Cranston Public Schools is giving its students an early lesson in late capitalism by hiring a debt collection agency to handle unpaid school lunch bills.
According to local NBC affiliate WJAR, the district’s chief operating officer, Raymond Votto, is sending letters to parents with unpaid school lunch debt letting them know that a debt collection agency will be calling them after the first of the year if the lunch debt remains unpaid. Lunches at elementary schools cost $2.50, and $3.25 for middle and high school students.
“In an effort to reduce our unpaid balance, the District has retained the services of a collection agency. The company is Transworld Systems and they will begin their collection efforts effective January 2, 2019,” Votto wrote. “The District lunch program cannot continue to lose revenue.”
While the Cranston Public Schools district is taking arguably extreme measures to resolve their outstanding school lunch debt — which the district says is currently more than $45,000 — the problem of school lunch debt is prevalent at school districts across the country. As The Atlantic reported in 2016, some schools have gone viral in incidents where students’ lunches were thrown in the trash after they didn’t have enough money to pay for it, even when the difference was as small as 30 cents.
In Dowagiac, Michigan, Dominic Gant, a high-schooler, was left embarrassed and hungry when his lunch was taken and trashed for owing $4.95. A 12-year-old in Dickinson, Texas had his school breakfast dumped over a 30 cent debt. And two years ago in Utah, some 40 students had their lunches seized for unpaid meal debts in a case that caused a national uproar. A parent of one of the Utah children told the Salt Lake Tribune it was a “despicable” act, and questioned why children should be “punished or humiliated for something the parents obviously need to clear up.”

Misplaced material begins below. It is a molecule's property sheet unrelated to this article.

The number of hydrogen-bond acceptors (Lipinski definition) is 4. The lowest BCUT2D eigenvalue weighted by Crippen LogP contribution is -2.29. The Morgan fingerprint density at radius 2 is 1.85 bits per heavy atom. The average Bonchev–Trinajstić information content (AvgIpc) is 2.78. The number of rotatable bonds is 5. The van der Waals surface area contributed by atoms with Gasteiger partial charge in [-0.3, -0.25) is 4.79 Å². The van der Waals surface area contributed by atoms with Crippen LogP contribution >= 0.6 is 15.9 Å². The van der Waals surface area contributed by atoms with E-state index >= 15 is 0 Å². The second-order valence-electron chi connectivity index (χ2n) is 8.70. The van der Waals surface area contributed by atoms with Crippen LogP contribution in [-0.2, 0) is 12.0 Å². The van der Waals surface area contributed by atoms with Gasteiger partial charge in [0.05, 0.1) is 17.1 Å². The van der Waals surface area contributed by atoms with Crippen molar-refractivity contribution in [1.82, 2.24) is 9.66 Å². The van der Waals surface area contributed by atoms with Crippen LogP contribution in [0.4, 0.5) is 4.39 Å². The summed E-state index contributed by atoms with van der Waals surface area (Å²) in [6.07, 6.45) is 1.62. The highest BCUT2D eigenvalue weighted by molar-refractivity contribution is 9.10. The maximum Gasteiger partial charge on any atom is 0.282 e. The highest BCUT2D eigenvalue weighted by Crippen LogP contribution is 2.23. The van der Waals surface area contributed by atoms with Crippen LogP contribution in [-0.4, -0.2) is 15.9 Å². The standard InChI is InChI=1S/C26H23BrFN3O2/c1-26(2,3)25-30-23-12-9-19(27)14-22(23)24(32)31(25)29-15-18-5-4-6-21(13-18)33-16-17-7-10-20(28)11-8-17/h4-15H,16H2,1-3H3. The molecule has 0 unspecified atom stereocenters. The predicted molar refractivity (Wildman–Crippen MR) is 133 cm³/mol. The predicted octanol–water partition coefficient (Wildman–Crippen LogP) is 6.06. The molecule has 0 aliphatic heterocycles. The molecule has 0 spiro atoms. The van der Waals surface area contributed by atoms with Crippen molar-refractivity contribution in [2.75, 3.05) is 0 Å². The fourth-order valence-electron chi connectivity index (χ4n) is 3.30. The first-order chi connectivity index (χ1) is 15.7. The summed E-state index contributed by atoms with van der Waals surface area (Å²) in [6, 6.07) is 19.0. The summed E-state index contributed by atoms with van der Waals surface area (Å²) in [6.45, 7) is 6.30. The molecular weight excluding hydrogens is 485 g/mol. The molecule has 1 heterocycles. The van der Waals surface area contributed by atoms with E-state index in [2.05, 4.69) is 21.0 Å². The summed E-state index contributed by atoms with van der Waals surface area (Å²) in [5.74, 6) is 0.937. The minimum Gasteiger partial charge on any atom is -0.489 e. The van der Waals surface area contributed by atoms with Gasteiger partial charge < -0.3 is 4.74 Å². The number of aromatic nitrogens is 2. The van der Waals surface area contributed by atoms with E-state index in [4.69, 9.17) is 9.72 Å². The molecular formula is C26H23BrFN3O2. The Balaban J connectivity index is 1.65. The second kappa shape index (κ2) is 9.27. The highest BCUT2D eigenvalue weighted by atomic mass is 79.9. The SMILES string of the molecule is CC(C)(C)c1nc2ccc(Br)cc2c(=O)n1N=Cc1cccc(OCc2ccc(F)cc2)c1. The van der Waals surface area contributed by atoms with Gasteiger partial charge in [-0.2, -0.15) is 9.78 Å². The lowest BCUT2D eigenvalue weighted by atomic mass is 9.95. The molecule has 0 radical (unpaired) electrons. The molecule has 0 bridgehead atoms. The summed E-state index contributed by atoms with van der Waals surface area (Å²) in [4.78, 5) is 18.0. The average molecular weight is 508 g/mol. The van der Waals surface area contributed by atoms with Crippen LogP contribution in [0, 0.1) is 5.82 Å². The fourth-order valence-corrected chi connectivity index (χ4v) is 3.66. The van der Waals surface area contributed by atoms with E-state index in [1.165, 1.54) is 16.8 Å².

On the other extreme end, Denver Public Schools announced that all students would be given lunch regardless of their ability to pay. However, this has resulted in school lunch debts skyrocketing from $13,000 to more than $356,000, according to Chalkbeat.
Much of this debt has come from impoverished families who qualify for the federally subsidized free and reduced lunch program not knowing they qualify and failing to submit their application. Others who are already on the program don’t realize they have to re-apply for the program every year. And for some immigrant parents, there’s a language barrier, and other parents of immigrant children simply don’t want to fill out government paperwork out of fear of reprisal.
[Denver Public Schools nutrition services regional coordinator Theresa] Peña said the district is stepping up efforts to get every family to fill out the free- and reduced-price meal application for next year — an extra challenge in the current political climate in which some immigrant families fear leaving a paper trail.
Last year, in addition to adding new revenue-generating snacks in elementary schools, the district tried to recoup the debt by making weekly robocalls to parents, working with principals to do outreach to families, and in some cases sending letters home with students.
“We made a pretty hard push,” Peña said. “It did make an impact, but not as great an impact as we had hoped.”
So far, the Cranston Public Schools district in Rhode Island is the only one known to have employed the services of a debt collection agency to resolve outstanding school lunch debt. Votto said parents of students who owe $20 or more and haven’t paid the balance in 60 days will be subject to calls from the debt collection agency.
Tom Cahill is a contributor for Grit Post who covers political and economic news. He lives in Bend, Oregon. Send him an email at tom DOT v DOT cahill AT gmail DOT com.